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While visiting us in CT, SS takes a walk around our neighborhood.

Earlier this evening, that same spunk and spirit went to be with the Lord again. Here on earth, her parents, brother, uncles, grandparents, cousins, friends, classmates, and church community mourn her loss. No one should ever have to leave everything behind at the ripe age of twenty, but that’s what God had in store for her.

Even as someone in full-time ministry, I find myself having a hard time seeing God’s sovereignty in all of this. SS had so much going for her and was so young, why take her away now? Without any seeming reason or foreseeable warning, she was gone in a moment’s notice. I can’t help but glance through her Facebook page and see all the posts on her wall of encouragements, well wishes, and prayers that she would awaken from her coma healthy. In all their earnest and genuine heart, so many of SS’ loved ones prayed diligently for her recovery. How would they now respond after hearing of her passing? Will her parents find healing after having to bury their own child? Did God really leave all those prayers unanswered?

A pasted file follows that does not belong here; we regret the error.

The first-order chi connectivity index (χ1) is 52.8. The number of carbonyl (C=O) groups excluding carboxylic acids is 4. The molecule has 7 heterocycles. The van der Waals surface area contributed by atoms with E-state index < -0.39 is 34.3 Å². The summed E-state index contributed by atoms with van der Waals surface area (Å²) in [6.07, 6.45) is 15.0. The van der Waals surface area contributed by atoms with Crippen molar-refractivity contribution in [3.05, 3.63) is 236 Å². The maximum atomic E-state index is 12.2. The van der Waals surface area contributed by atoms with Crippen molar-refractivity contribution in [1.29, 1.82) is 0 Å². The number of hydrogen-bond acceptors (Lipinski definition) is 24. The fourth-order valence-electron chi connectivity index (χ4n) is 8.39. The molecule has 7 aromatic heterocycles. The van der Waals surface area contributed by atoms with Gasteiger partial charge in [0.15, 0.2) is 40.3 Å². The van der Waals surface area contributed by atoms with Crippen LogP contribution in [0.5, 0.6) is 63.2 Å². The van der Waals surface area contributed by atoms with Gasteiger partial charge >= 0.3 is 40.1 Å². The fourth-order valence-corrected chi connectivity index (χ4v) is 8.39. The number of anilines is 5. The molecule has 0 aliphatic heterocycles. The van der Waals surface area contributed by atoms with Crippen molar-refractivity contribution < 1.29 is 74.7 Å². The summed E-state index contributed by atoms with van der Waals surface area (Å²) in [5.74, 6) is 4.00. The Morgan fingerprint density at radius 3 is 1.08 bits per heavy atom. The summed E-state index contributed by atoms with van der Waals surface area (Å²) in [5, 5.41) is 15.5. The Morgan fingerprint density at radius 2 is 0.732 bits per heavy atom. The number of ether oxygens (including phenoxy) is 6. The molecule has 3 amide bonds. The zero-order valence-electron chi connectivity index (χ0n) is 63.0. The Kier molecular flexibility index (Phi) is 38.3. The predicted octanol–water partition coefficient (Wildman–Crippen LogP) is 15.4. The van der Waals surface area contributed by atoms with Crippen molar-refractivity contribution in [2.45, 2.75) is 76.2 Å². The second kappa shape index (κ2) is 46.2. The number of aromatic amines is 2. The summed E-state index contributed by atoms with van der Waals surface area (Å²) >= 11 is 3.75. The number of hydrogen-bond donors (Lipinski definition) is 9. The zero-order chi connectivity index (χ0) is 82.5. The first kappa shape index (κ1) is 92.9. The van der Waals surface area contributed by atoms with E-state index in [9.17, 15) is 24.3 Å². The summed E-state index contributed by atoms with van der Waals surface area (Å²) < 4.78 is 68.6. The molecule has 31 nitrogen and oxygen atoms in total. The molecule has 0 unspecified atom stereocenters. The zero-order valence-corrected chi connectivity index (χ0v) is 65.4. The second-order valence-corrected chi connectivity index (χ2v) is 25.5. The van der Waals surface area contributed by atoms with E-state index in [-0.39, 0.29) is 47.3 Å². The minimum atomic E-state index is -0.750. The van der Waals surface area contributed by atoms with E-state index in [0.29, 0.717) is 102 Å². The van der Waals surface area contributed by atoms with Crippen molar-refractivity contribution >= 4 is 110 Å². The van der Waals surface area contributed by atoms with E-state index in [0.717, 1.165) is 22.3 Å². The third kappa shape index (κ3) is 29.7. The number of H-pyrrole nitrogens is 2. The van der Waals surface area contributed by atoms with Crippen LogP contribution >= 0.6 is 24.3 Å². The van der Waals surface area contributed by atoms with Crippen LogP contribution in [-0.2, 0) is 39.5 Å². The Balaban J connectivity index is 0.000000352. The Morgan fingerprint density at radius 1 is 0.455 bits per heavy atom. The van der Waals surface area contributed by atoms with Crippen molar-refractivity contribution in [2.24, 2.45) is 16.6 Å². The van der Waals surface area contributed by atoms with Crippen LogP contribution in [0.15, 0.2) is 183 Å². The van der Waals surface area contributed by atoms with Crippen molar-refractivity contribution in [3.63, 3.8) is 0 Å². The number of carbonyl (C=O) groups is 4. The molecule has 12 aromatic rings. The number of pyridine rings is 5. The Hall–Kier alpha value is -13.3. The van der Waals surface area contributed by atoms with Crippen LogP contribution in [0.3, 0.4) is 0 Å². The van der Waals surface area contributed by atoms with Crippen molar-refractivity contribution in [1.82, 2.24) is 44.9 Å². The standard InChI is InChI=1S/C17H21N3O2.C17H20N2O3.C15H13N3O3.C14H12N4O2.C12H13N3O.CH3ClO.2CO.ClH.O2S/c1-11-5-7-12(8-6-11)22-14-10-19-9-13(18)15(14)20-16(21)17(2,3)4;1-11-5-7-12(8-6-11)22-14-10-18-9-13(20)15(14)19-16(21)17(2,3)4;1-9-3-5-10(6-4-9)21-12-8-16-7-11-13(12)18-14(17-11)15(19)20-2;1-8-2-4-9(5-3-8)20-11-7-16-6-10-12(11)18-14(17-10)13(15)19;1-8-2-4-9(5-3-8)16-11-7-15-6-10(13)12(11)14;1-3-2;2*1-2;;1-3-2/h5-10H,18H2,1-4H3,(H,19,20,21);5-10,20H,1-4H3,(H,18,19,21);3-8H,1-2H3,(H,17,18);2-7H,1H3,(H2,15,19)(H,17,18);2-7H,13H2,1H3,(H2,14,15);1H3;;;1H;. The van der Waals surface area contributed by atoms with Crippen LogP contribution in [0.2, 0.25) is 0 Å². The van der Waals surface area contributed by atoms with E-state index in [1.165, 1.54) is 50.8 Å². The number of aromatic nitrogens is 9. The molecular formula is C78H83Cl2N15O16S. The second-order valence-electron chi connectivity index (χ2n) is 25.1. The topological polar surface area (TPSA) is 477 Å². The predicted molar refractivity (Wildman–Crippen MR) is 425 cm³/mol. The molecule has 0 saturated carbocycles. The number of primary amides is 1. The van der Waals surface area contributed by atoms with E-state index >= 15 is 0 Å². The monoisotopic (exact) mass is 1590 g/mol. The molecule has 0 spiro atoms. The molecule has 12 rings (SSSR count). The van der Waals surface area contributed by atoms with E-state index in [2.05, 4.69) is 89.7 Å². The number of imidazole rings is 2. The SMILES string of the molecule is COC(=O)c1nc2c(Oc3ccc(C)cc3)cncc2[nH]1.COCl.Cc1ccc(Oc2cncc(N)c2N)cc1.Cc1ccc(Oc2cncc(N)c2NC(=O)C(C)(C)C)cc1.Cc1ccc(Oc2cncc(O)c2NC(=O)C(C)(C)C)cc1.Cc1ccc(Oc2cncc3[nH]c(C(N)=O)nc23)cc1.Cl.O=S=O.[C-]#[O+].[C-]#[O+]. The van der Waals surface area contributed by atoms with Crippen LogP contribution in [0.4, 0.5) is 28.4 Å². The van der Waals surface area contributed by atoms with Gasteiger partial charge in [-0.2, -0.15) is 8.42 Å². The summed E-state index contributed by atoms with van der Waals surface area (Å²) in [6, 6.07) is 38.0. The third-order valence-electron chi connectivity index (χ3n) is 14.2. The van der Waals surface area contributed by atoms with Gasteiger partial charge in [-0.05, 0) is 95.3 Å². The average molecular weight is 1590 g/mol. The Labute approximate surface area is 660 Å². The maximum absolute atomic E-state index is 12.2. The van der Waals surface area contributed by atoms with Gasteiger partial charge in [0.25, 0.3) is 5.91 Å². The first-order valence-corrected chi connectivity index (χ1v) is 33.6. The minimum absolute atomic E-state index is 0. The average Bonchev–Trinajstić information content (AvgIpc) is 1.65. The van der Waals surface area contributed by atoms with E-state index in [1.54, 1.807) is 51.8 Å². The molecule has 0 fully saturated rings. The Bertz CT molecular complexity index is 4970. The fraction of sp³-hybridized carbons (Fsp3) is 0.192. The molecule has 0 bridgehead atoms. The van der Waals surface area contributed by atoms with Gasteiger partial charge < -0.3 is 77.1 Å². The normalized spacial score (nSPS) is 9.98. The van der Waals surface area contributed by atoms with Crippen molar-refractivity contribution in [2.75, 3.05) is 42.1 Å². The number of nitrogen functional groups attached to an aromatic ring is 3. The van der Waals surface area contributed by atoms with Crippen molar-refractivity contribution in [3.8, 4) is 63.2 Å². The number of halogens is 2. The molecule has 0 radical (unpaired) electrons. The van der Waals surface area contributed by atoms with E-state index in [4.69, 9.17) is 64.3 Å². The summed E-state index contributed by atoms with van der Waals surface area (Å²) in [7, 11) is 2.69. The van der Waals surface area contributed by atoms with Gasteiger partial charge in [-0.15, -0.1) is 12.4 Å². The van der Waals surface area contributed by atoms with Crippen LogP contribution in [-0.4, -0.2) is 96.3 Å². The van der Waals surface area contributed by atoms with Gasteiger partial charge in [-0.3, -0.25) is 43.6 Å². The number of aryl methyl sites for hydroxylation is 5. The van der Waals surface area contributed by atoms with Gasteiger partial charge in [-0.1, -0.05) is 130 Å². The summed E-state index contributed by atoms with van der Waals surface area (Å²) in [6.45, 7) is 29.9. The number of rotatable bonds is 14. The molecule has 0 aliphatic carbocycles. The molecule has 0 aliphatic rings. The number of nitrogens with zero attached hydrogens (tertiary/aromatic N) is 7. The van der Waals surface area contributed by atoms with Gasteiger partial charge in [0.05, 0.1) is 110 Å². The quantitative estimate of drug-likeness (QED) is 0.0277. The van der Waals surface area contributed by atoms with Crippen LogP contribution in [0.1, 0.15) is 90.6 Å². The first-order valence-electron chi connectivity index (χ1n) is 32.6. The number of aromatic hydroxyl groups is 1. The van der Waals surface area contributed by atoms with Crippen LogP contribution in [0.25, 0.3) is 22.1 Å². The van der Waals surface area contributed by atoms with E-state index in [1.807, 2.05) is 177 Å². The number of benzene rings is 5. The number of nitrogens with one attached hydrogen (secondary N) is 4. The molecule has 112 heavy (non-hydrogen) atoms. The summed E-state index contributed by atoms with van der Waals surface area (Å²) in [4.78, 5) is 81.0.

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Gospel Connection: We can never comprehend God’s will in its entirety (Rom. 9:14-24). But what we do know is that everything is possible through prayer under the name of Jesus Christ (Matt. 7:7-11; John 14:12-14; 1 John 5:13-15). SS’ friends’ prayers indeed were heard and answered. They prayed that she would awaken, and she was, to the joyful noise of the Savior’s Good News. They prayed for many blessings, and she was met with them in the form of her loving church body during her hour of greatest need. And they prayed that they would get to see her again, and because of what is promised in Scripture, they will on the day our Lord returns.